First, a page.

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Relief for farm owners as turkeys fly out the door

It's the week of Thanksgiving, and a turkey farm in Lackawanna County says it's been the hardest year ever to get to this point.

LACKAWANNA COUNTY, Pa. — The line of people grew inside the turkey pickup area at Pallman Farms in Lackawanna County while employees carried out bird after bird for customers.

Craig Pallman says they raised and processed about 9,000 turkeys this year, about 1,000 fewer than usual because of some shortages at the hatchery.

"We probably sold out a little bit sooner than we do in normal years. And I think a lot of that was because of the turkey shortage that does exist. You know, there is a shortage nationwide on frozen inventory, which has placed increased demand on fresh, which is what our business is built on," Pallman said.

Pallman says they expected issues along the way, like the rising costs to feed the birds, but didn't expect to have to take extra measures to protect the turkeys from the bird flu.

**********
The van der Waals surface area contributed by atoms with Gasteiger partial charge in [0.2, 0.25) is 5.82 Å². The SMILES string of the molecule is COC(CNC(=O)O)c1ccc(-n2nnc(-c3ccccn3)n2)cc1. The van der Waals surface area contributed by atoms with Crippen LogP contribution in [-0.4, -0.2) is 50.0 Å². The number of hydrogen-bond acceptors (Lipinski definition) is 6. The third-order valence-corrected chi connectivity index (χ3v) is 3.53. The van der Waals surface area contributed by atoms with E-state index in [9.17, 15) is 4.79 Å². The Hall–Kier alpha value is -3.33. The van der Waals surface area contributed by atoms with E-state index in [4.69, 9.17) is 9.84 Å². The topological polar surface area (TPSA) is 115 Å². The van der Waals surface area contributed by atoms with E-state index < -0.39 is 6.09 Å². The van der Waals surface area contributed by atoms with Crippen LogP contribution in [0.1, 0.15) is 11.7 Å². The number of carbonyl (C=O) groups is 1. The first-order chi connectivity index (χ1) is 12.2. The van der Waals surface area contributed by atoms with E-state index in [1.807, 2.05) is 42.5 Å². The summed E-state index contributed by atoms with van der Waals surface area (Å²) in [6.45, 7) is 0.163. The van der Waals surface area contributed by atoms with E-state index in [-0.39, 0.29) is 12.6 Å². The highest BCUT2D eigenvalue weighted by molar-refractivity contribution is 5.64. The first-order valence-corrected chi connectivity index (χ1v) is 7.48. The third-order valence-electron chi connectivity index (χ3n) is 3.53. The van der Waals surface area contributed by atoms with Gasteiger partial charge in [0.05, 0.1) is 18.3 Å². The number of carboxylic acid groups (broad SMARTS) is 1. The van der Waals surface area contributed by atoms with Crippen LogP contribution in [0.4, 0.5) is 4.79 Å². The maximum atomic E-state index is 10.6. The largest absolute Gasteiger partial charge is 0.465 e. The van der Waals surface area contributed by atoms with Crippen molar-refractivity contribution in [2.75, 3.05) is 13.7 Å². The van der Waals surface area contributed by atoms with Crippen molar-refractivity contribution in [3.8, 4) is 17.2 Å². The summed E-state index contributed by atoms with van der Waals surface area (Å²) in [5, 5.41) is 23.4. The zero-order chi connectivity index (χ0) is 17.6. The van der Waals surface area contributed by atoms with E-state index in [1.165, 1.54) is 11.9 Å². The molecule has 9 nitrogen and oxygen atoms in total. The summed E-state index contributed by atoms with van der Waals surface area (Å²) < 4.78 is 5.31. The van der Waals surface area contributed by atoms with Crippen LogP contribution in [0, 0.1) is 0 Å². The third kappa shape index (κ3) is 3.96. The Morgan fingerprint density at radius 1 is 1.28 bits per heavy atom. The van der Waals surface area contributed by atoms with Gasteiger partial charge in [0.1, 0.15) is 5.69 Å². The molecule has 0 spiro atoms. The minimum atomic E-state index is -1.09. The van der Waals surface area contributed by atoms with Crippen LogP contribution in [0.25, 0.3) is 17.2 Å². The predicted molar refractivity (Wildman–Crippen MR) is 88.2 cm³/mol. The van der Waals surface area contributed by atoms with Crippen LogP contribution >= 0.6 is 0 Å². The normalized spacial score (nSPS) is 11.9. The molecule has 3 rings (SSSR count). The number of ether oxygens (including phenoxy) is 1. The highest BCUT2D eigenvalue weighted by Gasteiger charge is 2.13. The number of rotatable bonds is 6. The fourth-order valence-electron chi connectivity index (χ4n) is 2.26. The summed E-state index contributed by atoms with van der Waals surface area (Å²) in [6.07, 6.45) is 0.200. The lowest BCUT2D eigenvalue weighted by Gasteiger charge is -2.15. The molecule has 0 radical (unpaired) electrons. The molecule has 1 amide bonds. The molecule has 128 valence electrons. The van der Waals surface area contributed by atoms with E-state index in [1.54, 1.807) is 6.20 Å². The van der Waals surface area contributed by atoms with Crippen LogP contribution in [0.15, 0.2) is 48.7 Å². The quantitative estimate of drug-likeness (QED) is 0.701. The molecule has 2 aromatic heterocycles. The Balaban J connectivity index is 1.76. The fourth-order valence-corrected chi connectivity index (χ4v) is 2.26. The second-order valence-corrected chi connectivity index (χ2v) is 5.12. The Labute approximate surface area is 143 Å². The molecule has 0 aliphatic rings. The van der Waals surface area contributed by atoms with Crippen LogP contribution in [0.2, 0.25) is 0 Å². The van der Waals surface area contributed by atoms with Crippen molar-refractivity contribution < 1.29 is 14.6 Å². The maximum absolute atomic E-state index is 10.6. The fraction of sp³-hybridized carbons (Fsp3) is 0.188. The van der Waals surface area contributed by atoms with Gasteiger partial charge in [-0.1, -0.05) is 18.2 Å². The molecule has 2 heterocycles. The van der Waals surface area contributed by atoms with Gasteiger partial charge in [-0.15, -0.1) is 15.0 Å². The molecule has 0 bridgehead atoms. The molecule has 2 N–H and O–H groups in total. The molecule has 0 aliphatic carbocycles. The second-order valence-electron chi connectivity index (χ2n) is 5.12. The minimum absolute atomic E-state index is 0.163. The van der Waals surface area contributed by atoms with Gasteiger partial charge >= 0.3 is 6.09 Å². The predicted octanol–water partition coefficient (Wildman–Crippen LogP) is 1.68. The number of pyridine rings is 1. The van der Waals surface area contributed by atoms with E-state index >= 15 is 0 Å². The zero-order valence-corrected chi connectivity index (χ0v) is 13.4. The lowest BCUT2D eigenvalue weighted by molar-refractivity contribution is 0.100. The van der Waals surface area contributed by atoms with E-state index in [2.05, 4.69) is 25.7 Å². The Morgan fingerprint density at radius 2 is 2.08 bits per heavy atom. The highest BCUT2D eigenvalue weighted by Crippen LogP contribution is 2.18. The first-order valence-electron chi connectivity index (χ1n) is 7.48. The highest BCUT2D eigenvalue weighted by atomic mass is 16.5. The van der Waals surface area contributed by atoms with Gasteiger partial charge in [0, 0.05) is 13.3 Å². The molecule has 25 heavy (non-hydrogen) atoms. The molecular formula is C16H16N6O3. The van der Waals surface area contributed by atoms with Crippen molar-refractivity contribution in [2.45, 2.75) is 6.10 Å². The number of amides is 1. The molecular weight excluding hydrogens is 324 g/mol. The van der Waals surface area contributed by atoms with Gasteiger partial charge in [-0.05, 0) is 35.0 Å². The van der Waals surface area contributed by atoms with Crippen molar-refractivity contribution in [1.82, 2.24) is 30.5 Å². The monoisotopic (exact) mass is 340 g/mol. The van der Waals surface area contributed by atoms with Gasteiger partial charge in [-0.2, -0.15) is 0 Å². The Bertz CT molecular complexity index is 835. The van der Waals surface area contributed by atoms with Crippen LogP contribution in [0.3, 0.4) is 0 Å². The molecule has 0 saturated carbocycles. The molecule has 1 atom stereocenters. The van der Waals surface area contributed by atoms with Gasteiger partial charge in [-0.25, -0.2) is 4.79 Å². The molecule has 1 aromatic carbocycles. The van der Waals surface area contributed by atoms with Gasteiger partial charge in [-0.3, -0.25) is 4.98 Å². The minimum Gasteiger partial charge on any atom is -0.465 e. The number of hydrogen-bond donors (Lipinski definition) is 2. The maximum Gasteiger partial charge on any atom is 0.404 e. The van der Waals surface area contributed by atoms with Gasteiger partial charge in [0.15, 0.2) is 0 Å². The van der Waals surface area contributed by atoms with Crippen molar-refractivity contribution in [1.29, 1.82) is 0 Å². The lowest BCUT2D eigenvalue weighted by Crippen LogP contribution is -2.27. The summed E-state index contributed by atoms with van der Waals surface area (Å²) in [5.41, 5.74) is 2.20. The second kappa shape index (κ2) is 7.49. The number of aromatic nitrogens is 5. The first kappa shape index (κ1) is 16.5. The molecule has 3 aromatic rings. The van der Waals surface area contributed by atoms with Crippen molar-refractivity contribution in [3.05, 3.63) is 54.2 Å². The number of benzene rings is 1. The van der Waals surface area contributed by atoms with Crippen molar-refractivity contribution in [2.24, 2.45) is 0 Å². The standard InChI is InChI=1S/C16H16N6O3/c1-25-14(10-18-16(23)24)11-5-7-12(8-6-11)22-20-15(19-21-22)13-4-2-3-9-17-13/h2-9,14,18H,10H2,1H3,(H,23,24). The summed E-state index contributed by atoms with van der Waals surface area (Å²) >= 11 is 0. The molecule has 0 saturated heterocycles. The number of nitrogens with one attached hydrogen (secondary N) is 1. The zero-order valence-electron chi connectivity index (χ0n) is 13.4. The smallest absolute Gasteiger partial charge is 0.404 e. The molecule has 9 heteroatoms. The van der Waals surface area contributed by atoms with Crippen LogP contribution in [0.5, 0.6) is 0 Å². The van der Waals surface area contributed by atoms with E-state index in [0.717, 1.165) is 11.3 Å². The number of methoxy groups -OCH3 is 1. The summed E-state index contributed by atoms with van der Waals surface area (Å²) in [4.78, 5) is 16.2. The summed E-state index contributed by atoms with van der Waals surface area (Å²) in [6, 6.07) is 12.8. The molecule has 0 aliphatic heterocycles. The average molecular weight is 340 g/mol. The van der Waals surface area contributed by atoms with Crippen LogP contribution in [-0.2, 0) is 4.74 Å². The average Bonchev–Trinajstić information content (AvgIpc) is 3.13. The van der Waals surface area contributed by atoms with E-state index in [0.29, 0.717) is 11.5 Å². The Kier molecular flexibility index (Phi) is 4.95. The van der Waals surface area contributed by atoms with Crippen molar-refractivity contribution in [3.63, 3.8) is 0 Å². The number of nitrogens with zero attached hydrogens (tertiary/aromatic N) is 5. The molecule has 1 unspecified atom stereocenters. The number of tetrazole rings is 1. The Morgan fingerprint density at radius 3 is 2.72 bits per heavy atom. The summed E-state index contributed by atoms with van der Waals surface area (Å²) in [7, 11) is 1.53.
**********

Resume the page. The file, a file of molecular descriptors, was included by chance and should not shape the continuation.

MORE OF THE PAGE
In September, the Pennsylvania Game Commission notified the farm of a dozen Canada geese found dead not far away at Griffin Reservoir that tested positive for the disease. The farm went on biosecurity lockdown to prevent what could have been a devastating loss to the business if even one bird got sick.

Pallman says this has been one of the most stressful years.

"That threat was something that was really, really, really hard to fathom. But you know, we're here, and we're talking about it now, so I'm not going to complain about it."

Getting over the hurdle of having enough turkeys was one thing, but ensuring enough people to process them was another.

"Once we start the process of removing them from the buildings impacted, it's a small window. But you know, it's like that every year, and we've been able to source enough labor to get it done."

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